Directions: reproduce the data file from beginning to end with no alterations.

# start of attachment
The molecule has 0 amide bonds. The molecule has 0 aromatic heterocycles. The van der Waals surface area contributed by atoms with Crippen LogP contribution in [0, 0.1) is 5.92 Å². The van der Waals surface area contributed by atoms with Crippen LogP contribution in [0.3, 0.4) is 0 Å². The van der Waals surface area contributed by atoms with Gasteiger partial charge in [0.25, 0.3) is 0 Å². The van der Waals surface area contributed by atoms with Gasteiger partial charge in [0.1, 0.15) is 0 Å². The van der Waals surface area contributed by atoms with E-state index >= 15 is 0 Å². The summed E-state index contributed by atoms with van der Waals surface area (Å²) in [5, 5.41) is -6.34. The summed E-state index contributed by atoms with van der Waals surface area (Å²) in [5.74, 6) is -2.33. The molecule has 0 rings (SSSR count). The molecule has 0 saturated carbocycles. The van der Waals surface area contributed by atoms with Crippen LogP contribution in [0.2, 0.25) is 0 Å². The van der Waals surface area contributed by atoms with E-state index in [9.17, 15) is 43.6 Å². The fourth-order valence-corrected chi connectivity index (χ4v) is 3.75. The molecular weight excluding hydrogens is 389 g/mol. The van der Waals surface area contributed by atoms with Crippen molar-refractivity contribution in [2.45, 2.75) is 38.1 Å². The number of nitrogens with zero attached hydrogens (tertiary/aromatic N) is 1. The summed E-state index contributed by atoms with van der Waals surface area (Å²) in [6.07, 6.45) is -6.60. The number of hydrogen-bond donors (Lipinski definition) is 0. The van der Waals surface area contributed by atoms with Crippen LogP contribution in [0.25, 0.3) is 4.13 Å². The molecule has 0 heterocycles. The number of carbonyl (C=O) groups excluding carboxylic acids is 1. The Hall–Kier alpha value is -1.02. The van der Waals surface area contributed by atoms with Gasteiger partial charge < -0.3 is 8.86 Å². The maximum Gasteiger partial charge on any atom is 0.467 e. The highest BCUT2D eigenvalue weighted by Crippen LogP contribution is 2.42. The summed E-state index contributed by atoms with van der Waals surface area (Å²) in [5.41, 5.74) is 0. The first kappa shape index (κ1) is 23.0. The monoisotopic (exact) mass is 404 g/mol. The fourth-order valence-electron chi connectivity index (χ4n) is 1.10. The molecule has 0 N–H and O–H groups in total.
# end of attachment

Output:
The molecule has 0 amide bonds. The molecule has 0 aromatic heterocycles. The van der Waals surface area contributed by atoms with Crippen LogP contribution in [0, 0.1) is 5.92 Å². The van der Waals surface area contributed by atoms with Crippen LogP contribution in [0.3, 0.4) is 0 Å². The van der Waals surface area contributed by atoms with Gasteiger partial charge in [0.25, 0.3) is 0 Å². The van der Waals surface area contributed by atoms with Gasteiger partial charge in [0.1, 0.15) is 0 Å². The van der Waals surface area contributed by atoms with E-state index >= 15 is 0 Å². The summed E-state index contributed by atoms with van der Waals surface area (Å²) in [5, 5.41) is -6.34. The summed E-state index contributed by atoms with van der Waals surface area (Å²) in [5.74, 6) is -2.33. The molecule has 0 rings (SSSR count). The molecule has 0 saturated carbocycles. The van der Waals surface area contributed by atoms with Crippen LogP contribution in [0.2, 0.25) is 0 Å². The van der Waals surface area contributed by atoms with E-state index in [9.17, 15) is 43.6 Å². The fourth-order valence-corrected chi connectivity index (χ4v) is 3.75. The molecular weight excluding hydrogens is 389 g/mol. The van der Waals surface area contributed by atoms with Crippen molar-refractivity contribution in [2.45, 2.75) is 38.1 Å². The number of nitrogens with zero attached hydrogens (tertiary/aromatic N) is 1. The summed E-state index contributed by atoms with van der Waals surface area (Å²) in [6.07, 6.45) is -6.60. The number of hydrogen-bond donors (Lipinski definition) is 0. The van der Waals surface area contributed by atoms with Crippen LogP contribution in [0.25, 0.3) is 4.13 Å². The molecule has 0 heterocycles. The number of carbonyl (C=O) groups excluding carboxylic acids is 1. The Hall–Kier alpha value is -1.02. The van der Waals surface area contributed by atoms with Gasteiger partial charge < -0.3 is 8.86 Å². The maximum Gasteiger partial charge on any atom is 0.467 e. The highest BCUT2D eigenvalue weighted by Crippen LogP contribution is 2.42. The summed E-state index contributed by atoms with van der Waals surface area (Å²) in [5.41, 5.74) is 0. The first kappa shape index (κ1) is 23.0. The monoisotopic (exact) mass is 404 g/mol. The fourth-order valence-electron chi connectivity index (χ4n) is 1.10. The molecule has 0 N–H and O–H groups in total.